accompanying motion for stay.
A. Appellants Eighth Amendment claim is foreclosed under Baze v.
Rees, 553 U.S. 35 (2008).

This Court recognized a narrow exception to the general rule that prevents
federal courts from granting stays where a states execution procedures would not
comport with the Constitution. See Baze, 553 U.S. at 61; Hill v. McDonough, 547
U.S. 573, 583-85 (2006); Nelson v. Campbell, 541 U.S. 647, 650 (2004).
However, merely [f]iling an action that can proceed under 1983 does not entitle
the complainant to an order staying an execution as a matter of course. Hill, 547
U.S. at 583-84. Rather, a stay of execution is an equitable remedy that is not

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available as a matter of right, and equity must be sensitive to the States strong
interest in enforcing its criminal judgments without undue interference from the
federal courts. Nelson, 541 U.S. at 649-50.
In the district court, Appellant complained that he had not been provided
sufficient information about the pentobarbital the State will use to carry out his
execution, including the name of the pharmacy, where and how the pentobarbital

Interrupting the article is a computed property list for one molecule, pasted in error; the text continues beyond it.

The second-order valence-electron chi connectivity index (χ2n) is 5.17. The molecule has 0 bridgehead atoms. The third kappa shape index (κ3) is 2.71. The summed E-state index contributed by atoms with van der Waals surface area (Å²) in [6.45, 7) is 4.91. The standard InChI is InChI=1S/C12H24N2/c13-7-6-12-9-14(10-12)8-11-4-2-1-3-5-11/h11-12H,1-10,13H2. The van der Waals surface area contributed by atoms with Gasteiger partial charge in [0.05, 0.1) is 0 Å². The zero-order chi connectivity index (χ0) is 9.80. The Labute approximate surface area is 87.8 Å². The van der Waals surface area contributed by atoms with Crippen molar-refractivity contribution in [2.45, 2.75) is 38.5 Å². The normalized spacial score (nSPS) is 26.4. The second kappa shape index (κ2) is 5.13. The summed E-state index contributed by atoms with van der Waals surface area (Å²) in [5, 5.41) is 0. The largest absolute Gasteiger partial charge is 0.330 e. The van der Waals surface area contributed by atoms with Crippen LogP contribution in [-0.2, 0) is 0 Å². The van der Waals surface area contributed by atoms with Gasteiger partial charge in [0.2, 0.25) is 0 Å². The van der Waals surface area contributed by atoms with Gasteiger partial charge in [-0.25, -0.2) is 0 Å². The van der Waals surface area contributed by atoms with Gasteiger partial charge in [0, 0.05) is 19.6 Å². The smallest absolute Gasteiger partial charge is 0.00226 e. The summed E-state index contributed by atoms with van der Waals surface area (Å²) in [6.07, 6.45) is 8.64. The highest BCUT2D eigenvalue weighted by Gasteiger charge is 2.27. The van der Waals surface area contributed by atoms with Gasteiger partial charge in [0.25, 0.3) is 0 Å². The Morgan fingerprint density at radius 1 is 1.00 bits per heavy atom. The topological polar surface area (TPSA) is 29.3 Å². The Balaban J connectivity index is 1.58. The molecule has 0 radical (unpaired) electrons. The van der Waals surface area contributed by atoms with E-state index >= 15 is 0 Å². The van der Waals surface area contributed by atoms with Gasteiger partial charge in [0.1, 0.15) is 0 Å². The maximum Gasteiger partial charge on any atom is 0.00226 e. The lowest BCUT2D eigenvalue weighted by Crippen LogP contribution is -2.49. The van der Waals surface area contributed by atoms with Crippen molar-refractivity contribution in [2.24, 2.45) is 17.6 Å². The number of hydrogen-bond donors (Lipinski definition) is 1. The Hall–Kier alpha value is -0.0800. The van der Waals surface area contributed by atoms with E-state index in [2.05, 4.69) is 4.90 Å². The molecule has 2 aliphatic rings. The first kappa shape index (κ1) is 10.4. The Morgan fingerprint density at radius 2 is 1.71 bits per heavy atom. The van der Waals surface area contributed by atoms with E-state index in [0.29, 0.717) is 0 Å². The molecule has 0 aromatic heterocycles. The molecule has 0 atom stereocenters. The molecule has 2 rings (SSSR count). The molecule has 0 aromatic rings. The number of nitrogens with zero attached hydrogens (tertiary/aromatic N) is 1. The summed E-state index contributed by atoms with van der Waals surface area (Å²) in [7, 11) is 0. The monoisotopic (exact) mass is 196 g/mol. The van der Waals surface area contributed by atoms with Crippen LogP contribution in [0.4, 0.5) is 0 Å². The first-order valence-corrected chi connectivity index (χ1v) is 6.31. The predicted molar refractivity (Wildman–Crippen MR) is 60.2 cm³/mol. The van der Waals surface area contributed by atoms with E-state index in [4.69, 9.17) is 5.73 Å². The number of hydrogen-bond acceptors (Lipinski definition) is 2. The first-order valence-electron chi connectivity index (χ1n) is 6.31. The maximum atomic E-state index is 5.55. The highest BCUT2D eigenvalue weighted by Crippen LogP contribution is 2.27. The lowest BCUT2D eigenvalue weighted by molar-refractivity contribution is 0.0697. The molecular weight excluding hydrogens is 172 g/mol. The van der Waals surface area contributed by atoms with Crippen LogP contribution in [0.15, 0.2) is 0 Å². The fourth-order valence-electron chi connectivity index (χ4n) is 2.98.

was manufactured, the qualifications of the persons who manufacture the drugs,
and the qualifications of the IV Team. Complaint, ECF Doc. 1; Motion for
Temporary Restraining Order/Stay, ECF Doc. 3. However, the GDC has already
informed Appellant that his execution would be carried out consistent with its 2012
Protocol that was implemented before the previous execution; that GDC plans to
administer five grams of pentobarbital; and that the execution will be carried out
by trained medical personnel, including a physician and a qualified IV Team that
includes at least one nurse. Appellant overlooks the hundreds of lethal injections
that have been humanely carried out in the United States, and instead focuses on
executions in which accidents occurred to speculate that an accident could occur
during his execution.
This Court has made clear that no Eight Amendment challenge to a States
method of execution will stand unless two showings are made, that: (1) the States

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proposed method of execution entails a substantial risk of serious harm that is
sure or very likely to cause serious illness and needless suffering, Baze v. Rees,
553 U.S. at 49-50; and (2) that the Appellant proposes a feasible, readily
implemented [alternative procedure that will] in fact significantly reduce a
substantial risk of severe pain. Id. at 52.
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The Eleventh Circuit correctly